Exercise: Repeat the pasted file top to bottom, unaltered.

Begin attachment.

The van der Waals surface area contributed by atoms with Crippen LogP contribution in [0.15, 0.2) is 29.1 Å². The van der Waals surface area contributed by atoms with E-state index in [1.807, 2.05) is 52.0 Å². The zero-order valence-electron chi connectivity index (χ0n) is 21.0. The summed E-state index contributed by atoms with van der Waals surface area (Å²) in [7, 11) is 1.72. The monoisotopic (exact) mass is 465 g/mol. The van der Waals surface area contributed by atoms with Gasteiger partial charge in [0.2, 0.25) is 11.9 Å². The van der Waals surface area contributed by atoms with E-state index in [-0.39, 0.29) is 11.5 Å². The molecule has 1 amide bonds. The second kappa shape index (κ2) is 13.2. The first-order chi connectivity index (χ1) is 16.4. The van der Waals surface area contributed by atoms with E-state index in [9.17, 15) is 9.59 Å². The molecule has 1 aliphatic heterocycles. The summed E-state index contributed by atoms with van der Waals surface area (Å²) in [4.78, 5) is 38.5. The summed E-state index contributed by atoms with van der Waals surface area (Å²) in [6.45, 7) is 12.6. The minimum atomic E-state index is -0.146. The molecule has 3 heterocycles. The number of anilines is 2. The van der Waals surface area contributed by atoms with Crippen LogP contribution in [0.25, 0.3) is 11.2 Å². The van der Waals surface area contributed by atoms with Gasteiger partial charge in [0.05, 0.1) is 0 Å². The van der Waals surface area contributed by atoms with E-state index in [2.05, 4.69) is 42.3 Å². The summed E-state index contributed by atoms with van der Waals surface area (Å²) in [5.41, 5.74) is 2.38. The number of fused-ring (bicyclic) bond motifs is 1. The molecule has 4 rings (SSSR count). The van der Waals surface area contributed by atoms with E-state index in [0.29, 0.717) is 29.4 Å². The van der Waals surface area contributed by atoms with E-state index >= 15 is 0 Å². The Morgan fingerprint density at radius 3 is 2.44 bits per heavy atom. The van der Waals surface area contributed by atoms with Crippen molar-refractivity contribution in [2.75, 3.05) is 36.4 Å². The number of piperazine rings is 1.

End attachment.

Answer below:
The van der Waals surface area contributed by atoms with Crippen LogP contribution in [0.15, 0.2) is 29.1 Å². The van der Waals surface area contributed by atoms with E-state index in [1.807, 2.05) is 52.0 Å². The zero-order valence-electron chi connectivity index (χ0n) is 21.0. The summed E-state index contributed by atoms with van der Waals surface area (Å²) in [7, 11) is 1.72. The monoisotopic (exact) mass is 465 g/mol. The van der Waals surface area contributed by atoms with Gasteiger partial charge in [0.2, 0.25) is 11.9 Å². The van der Waals surface area contributed by atoms with E-state index in [-0.39, 0.29) is 11.5 Å². The molecule has 1 amide bonds. The second kappa shape index (κ2) is 13.2. The first-order chi connectivity index (χ1) is 16.4. The van der Waals surface area contributed by atoms with E-state index in [9.17, 15) is 9.59 Å². The molecule has 1 aliphatic heterocycles. The summed E-state index contributed by atoms with van der Waals surface area (Å²) in [4.78, 5) is 38.5. The summed E-state index contributed by atoms with van der Waals surface area (Å²) in [6.45, 7) is 12.6. The minimum atomic E-state index is -0.146. The molecule has 3 heterocycles. The number of anilines is 2. The van der Waals surface area contributed by atoms with Crippen LogP contribution in [0.25, 0.3) is 11.2 Å². The van der Waals surface area contributed by atoms with Gasteiger partial charge in [0.05, 0.1) is 0 Å². The van der Waals surface area contributed by atoms with E-state index in [2.05, 4.69) is 42.3 Å². The summed E-state index contributed by atoms with van der Waals surface area (Å²) in [5.41, 5.74) is 2.38. The number of fused-ring (bicyclic) bond motifs is 1. The molecule has 4 rings (SSSR count). The van der Waals surface area contributed by atoms with E-state index in [0.29, 0.717) is 29.4 Å². The van der Waals surface area contributed by atoms with E-state index >= 15 is 0 Å². The Morgan fingerprint density at radius 3 is 2.44 bits per heavy atom. The van der Waals surface area contributed by atoms with Crippen molar-refractivity contribution in [2.75, 3.05) is 36.4 Å². The number of piperazine rings is 1.